put on the free list by tho provision I
Bituminous coal Is reduced from I
sixtyseven cents per ton to fortylive
cent and therp Ijy also a reduction on
gunpowder matches and cartridges
Agricultural Implements go off from
twenty per cent ad valorem to fifteen
per cent and the older works of art
are placed upon the free list
Petroleum slips through without any
duly and most of Its products come
In under the name terms
The administrative features of the
bill were much changed In conference
The commission of experts provided
by tIme senate was retained in name
but Its duties are restricted to Investi
gating discriminations against the
United States by other countries for
lie benefit of the President In admin
istering the maximum and minimum
rate provision and of government of
ficers in administering the customs
The senates maximum and mini
mum provision was retained In the
main It provides an Increased duty
amounting lo 25 per cent ad valorem
on goods brought Into the United
States from countries discriminating
against this country
The drawback provision of the Ding
le law was restored with a slight ad
dition controlling the use of alcohol In
articles for exporL
The customs court was retained and
Its headquarters fixed In Washington
The principal difficulty in the way
of a clearly detailed comparison ho
t ween the present socalled Dingley
law and the new bill lies In the fact
that In most of the more important
and sharply contested provisions and
schedules a radical rearrangement of
classification and a shifting from spe
cific to ad valorem duties leaves few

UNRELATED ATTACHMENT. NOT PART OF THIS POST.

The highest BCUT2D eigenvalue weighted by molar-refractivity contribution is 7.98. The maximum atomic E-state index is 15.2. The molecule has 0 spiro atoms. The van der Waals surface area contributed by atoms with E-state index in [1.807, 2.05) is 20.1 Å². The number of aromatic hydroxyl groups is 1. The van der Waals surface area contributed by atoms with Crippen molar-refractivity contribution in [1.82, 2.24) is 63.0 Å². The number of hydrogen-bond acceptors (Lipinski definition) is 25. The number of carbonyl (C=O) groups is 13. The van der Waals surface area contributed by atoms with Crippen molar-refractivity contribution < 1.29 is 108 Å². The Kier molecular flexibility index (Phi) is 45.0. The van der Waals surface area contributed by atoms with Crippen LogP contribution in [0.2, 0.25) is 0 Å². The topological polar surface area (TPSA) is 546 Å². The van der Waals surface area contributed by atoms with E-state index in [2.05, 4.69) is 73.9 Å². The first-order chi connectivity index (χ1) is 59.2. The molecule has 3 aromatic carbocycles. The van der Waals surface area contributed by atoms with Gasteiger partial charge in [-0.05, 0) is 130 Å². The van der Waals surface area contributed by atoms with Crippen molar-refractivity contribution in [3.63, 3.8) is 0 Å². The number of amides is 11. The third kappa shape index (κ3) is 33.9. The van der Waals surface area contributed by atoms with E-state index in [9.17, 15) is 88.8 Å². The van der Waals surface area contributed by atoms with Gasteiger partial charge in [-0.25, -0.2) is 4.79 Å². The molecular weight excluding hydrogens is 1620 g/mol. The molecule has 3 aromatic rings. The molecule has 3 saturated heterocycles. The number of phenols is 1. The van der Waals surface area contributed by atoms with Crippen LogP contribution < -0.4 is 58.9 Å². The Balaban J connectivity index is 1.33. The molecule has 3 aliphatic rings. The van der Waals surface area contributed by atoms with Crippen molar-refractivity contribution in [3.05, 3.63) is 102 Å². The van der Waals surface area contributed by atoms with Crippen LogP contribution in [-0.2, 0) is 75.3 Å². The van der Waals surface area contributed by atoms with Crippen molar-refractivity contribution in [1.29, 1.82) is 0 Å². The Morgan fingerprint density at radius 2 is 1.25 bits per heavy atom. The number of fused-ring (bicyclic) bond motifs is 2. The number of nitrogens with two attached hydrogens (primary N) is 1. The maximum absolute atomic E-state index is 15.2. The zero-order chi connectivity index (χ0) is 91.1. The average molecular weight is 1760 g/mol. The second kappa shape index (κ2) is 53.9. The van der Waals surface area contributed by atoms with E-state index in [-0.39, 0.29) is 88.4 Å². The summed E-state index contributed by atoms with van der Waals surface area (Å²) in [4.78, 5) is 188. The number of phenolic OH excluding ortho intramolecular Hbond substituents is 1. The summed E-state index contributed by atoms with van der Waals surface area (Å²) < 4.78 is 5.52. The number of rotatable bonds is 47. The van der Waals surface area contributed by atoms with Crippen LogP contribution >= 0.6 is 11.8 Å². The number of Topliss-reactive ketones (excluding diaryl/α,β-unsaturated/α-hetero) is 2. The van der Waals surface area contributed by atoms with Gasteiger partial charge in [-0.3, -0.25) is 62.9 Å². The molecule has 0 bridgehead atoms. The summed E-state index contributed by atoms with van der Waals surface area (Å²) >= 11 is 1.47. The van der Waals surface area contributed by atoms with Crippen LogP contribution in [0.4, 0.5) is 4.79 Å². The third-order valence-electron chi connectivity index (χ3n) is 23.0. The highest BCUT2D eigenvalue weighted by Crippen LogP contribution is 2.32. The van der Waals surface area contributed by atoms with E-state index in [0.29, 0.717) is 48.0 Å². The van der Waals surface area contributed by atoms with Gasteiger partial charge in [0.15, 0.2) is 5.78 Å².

common terms for comparison
Will be received by the Board of
Trustees of the SLate industrial School
at Ogden Utah for the following
1The doing of all labor in con
nection with the brick tvork of the
building for the heating and lighting
2The doing of all labor and the
furnishing of all material In connec
tion with the erection of a brick
Binokc stack for the building for the
healing and lighting plant
± I 3 The furnishing ot best quality
1000 bags of Portland Cement F 0 B
cars at Five Points Ogden Utah
4Thc furnishing of all material
except cement and the doing of all
work in connection with the laying of
a cement floor In the basement of tho
girls new cottage
5Tho construction and the fur
nishing of all material and labor to >
gcther with the placing of the same
in position for the main stairway
leading from Ihe first floor to the sec
ond and third floors In the girls new
Plans and specifications covering all
of the aforesaid Items except 1000
bags of Portland Cement may be ex
ainined by prospective bidders at the
office of Architects Smith Hodgson
Room 312 Eccles Building Ogden
All bids must be sealed and mark
ed Bids for Brick Work Cement
otc and addressed to the State In
dustrlal School Ogden Utah They
must be received on or before noon
July OOlh 1909
The Board of Trustees reserves the
right to reject anv and all bids and
to accept a part of any bid and to
consider any proposal loomed advan
tageous to the Slav of Utah
H H THOMAS Superintendent
Ogdcn Utah July 17th 1909
Harry Thaw Is Recalled
Continued from Pago One
been introduced there by Thaw as his
wife said iMr MorschauE that
part of the story has not been sub
Although District Attorney Jerome
announced at tho close of session yes
terday that he was through with Thaw
ho recalled him to the stand this
morning The two or three more
questions which Jerome said yester
day ho might still have for tho rolat
or7 proved to be a long string
Time district attorney started his ex
animation along the lines that thus
far have yielded his side the best re